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Edirol R09

Compact Digital Recorder By Chris Underwood
Published October 2006

The Edirol R09 is one of the most stylish and compact digital recorders on the market — but is it as accomplished as it is good looking?

Hand-held digital recorders seem to be all the rage at the moment. With Edirol's popular R01 now discontinued, the company are launching their new compact digital recorder, the R09. As one would expect, the R09 builds on the success of its predecessor, incorporating most of its key features. The new device records and plays back with 24-bit audio resolution, just like the R01, and it features electrolytic capacitors, which provide a degree of stability to its analogue circuits that effectively eliminates DC interference. As did the R01, it also has a built-in stereo microphone. So what new selling points is the R09 bringing to the party? Well, inevitably with this kind of technology, it's a lot smaller (half the size of the R01, in fact), it's more stylish and — the bottom line — it's cheaper to buy.

Edirol R09

Measuring just over 10 centimetres in length and weighing in at an almost feather-light 145g, at first glance one could be deceived into thinking that the R09 was nothing more than a rather smart-looking Dictaphone. Don't be fooled by the device's diminutive stature, however. Size, in this case, is far from everything.

Audio connections comprise a stereo mini-jack mic socket and a mini-jack line input. Phantom power is available via the mic socket, activated through the main scroll-down menu on the tiny 124 x 68-dot LCD on the front of the unit. Flexibility is the name of the game when it comes to recording quality, as the R09 offers the option to record audio as either WAV or MP3 files. WAV files are recorded at 16-bit or 24-bit resolution, using a 44.1kHz or 48kHz sample rate, while with MP3 files the options are 128, 224 or 320 kbps. Obviously, along with the difference in quality, there is a fairly gigantic difference in the recording times that can be achieved with these different formats. For example, recording at the highest possible quality (a 24-bit WAV at 48kHz) gives you just three minutes of recording time using the supplied 64MB memory card. At the other end of the scale, recording using the MP3 format at 128kbps gives you a whopping 62 minutes on the same card. The trade-off between quality and recording time, fairly obviously, will depend on the purpose you have for the recorder. Incidentally, the SD (Secure Digital) cards the R09 uses are a little smaller than the flash cards used by other portable digital recorders, such as the M-Audio Microtrack. You can buy higher-capacity cards, at 512MB, 1GB and 2GB, the 2GB card yielding a more practical 110 minutes at the highest possible recording quality. Edirol recommended Sandisk, Lexar and Kingston memory cards, when I spoke to them.

As for those mics, positioned either side of the top of the unit, they're good quality, omnidirectional, back-electrect microphones, offering an extremely flat frequency response and a left- and right-biased polar pattern respectively. They're also shockmounted and intended to be durable against external vibration.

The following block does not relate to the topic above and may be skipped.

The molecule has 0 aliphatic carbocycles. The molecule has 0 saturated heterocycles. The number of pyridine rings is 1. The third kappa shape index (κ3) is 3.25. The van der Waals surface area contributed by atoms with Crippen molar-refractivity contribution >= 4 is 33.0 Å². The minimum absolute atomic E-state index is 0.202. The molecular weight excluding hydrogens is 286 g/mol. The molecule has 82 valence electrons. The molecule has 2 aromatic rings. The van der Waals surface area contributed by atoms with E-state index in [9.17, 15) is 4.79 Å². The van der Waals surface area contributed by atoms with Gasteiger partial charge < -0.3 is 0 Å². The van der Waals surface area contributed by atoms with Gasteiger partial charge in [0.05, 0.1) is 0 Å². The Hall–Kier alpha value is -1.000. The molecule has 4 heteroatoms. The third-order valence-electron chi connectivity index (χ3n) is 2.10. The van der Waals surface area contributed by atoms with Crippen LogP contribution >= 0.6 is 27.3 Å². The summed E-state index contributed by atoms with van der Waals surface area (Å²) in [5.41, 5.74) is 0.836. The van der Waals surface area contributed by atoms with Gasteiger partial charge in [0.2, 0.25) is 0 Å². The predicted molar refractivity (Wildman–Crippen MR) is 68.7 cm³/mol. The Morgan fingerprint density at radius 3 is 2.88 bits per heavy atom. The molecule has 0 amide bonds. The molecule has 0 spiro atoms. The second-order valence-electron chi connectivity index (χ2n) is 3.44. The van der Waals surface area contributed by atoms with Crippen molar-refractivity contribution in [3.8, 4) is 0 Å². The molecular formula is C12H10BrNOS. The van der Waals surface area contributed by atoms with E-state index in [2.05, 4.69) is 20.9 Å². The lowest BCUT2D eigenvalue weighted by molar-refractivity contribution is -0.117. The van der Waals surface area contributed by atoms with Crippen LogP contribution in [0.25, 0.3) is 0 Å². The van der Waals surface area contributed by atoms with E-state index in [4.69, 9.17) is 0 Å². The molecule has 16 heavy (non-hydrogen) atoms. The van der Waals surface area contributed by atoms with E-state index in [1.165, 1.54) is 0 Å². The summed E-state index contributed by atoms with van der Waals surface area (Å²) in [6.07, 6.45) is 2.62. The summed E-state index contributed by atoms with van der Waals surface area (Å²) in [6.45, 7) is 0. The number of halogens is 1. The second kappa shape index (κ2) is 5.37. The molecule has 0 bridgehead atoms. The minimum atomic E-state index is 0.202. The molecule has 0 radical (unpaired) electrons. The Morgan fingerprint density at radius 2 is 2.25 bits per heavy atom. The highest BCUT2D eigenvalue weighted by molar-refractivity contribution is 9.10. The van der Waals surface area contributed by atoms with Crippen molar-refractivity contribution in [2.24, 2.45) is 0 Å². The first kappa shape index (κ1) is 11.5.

Using The R09

Edirol R09Despite its size, the R09's LCD menu is extremely intuitive. There are basically three menu screens, one showing live track data, one which acts as a kind of file manager and one offering the main menu options. Everything other than input level and output volume is controlled via the fast forward, rewind, record and play buttons, in concert with the display screen. Monitoring is via a stereo mini-jack headphone output, which will also connect to powered analogue speakers or digital speakers, with an optical cable.

A unit like this is designed to record on the fly, so going from plugging in to recording a track is a smooth and easy process. It's simply a case of arming the unit (pressing the record button to start it flashing) and then adjusting input level, via small buttons on the side. Once you're happy with the input level, a second tap of the record button gets everything rolling. The track is saved automatically with a default name —for example, R09_0001.WAV/MP3. Obviously, you'll want to name tracks properly, something that can be done via the main menu, although I found it much easier to download the track to my computer and then name it from there. The name appears on the R09's screen as typed, so if you're calling the track 'Mowing the Lawn in the Gardens of Avalon' or something, it's a hell of a lot easier to type that on a computer keyboard than it is to use the scroll buttons to pick out one letter at a time on the R09. You can also create folders using the menu keys, if you're going to be storing a lot of different audio files. The other nice touch is that you can add a little digital reverb to the recording. The recorder offers four basic preset variations: Hall 1, Hall 2, Room and Plate, all of which seem decent enough for a product of this type and help to add a little shine to things.

The bottom panel of the R09 flips open to reveal the Secure Digital card slot (shown here with the supplied 64MB card in place) and the USB connection that's used to transfer files to a computer.The bottom panel of the R09 flips open to reveal the Secure Digital card slot (shown here with the supplied 64MB card in place) and the USB connection that's used to transfer files to a computer.If you're using the device with an external mic, you'll want to make use of the four slider switches on its back panel. These include a switch marked AGC (auto gain control), which replaces the manual-input level buttons with automatic attenuation of loud sound sources. I found this a handy little feature when recording a full-on band in a rehearsal situation, where drums and low frequencies needed to be seriously attenuated without losing the vocals and quieter instruments. Next to this is the mono/stereo microphone switch, and below this is a low-cut switch, which proved surprisingly effective at reducing breath noise when recording vocals. I also used it to cut down wind noise on the mics when recording outside. The fourth switch is a high/low mic gain, which I found invaluable when recording the band playing at full volume. Incidentally, a word of warning with regards to input levels: the LCD meters could have been calibrated a little more sensitively, and if the input signal is peaking at all, on playback you may notice that a little distortion has crept in.